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What to Expect From Wine on Wayland in 2024

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Collabora, the company responsible for developing Wine's Wayland driver and getting it into Wine proper, has just published Wine on Wayland: A year in review (and a look ahead).

So far, they've landed support in Wine for Wayland in these areas:

  • Basic window management (fullscreen, maximization, resize, etc)
  • Software rendering (i.e., GDI)
  • Mouse support, including mouselook
  • Keyboard support, including keymap handling
  • Vulkan, including Direct3D through WineD3D/Vulkan or DXVK
  • Basic support for HiDPI

In 2024, Collabora wants to focus on upstreaming support in these areas:

  • Emulation of display mode changes through compositor scaling
  • OpenGL support
  • Improved positioning of transient windows (popups, menus, etc)
  • Even more window management (e.g., minimization)
  • Clipboard and drag-and-drop
  • General robustness improvements, bug fixes, code improvements

And once those are out of the way, these features would be "great to have eventually":

  • Support for system DPI auto-detection and, ideally, per-monitor DPI handling in Wine core
  • Integration with the upcoming Wayland color-management (and hdr) protocol
  • Cross-process rendering

It's possible to enable the still-experimental driver if your Wine build supports it by editing the Wine registry.

Either way, the Wayland driver is a big deal. With RHEL going so far as to deprecate X11, we've seen a lot of developments across the Linux space in supporting Wayland recently.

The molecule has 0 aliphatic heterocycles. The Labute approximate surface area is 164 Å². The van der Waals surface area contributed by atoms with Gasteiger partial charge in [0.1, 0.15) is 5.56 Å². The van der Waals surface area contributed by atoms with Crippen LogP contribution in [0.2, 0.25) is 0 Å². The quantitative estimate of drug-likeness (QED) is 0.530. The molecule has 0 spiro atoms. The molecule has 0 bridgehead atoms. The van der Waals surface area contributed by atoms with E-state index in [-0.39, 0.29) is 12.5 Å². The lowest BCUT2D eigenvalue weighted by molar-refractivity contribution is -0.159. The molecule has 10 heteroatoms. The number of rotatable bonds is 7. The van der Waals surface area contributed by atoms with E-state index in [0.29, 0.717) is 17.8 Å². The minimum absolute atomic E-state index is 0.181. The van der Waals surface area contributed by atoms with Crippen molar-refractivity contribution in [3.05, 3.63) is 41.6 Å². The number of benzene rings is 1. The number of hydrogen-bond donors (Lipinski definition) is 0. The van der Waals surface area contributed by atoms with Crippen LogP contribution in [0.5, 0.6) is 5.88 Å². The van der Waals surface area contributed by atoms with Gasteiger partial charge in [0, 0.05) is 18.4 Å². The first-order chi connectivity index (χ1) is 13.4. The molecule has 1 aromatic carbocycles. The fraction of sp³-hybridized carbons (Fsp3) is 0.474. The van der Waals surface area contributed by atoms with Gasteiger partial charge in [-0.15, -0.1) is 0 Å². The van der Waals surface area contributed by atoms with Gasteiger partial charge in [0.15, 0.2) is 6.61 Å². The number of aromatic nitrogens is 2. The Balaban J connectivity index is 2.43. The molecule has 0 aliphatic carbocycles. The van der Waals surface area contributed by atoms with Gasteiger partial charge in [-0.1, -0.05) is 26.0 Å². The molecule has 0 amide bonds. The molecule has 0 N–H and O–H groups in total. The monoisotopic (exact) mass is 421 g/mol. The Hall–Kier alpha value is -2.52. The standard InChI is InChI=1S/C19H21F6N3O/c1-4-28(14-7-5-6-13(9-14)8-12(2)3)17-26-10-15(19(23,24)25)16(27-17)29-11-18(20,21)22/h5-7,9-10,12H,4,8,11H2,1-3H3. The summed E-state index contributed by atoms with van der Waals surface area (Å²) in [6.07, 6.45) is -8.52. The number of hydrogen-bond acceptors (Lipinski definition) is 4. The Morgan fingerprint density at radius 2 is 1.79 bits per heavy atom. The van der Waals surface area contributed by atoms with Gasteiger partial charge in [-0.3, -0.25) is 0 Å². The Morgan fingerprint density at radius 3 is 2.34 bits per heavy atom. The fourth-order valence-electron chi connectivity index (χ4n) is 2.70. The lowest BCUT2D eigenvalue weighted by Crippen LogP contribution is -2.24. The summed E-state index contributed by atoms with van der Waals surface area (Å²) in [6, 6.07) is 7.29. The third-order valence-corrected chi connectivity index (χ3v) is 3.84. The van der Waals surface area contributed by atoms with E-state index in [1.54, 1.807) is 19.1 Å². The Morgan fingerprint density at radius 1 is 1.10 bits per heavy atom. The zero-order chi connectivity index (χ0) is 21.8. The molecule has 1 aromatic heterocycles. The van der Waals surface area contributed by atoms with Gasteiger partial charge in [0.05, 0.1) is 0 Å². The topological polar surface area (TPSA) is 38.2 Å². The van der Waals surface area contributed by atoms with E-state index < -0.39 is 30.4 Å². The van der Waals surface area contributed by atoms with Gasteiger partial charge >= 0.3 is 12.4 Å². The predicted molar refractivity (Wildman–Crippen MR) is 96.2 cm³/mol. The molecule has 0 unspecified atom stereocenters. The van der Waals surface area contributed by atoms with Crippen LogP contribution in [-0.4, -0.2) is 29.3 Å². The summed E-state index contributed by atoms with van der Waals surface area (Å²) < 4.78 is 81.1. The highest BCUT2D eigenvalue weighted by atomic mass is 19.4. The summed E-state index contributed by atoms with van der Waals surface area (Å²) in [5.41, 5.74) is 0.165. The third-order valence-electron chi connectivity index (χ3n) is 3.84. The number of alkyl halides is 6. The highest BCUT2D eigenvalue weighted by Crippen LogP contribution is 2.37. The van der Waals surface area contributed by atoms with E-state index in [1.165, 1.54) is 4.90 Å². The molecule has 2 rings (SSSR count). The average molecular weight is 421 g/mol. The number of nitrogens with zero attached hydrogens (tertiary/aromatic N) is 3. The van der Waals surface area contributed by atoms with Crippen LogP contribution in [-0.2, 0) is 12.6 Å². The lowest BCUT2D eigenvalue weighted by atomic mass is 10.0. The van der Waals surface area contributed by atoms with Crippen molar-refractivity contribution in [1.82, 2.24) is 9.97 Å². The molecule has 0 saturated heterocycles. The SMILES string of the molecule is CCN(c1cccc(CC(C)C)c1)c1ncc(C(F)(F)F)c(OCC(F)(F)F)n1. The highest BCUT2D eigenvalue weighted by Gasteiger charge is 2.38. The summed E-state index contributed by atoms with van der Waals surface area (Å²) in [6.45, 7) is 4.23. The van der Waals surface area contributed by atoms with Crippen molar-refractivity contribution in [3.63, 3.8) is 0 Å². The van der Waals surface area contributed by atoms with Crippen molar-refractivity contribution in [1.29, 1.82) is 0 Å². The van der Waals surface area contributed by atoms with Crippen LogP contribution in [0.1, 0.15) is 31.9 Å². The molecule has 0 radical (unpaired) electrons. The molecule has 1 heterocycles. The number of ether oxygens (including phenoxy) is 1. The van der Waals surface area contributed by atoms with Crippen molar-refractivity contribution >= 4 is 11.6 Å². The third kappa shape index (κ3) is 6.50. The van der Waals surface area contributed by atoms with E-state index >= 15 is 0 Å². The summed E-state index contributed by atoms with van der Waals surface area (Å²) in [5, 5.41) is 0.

Have you tried the Wayland driver already? What features does it need before you would consider using it in place of the XWayland version? OpenGL support seems like a big one. Or are you sticking with X11 for the foreseeable future?

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I started using Linux in 2020. I'm a visual novel aficionado with an appreciation for indie games. I can also be found playing big-budget multiplayer games with friends. The day Rainbow Six: Siege's anti-cheat works in Proton will be the day all my gaming is done on Linux.
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Quoting: Purple Library Guy
Quoting: pleasereadthemanual
Quoting: Purple Library GuyYeah. Although what I really really want is alternatives to Adobe products that work about as well, because I really dislike Adobe. Specifically for fiddling with .pdfs, I have no need for anything more powerful for image stuff than the GIMP and various other already available open source things.
Have you tried I haven't, so this is a genuine question
No. I only get halfway serious with .pdf for work, and at work we've got subscriptions to Adobe Creative Cloud, which has nothing to do with a cloud, you just download the software.

We also have that plan. I think. Adobe is confusing as hell. It includes access to some web-based versions of those programs at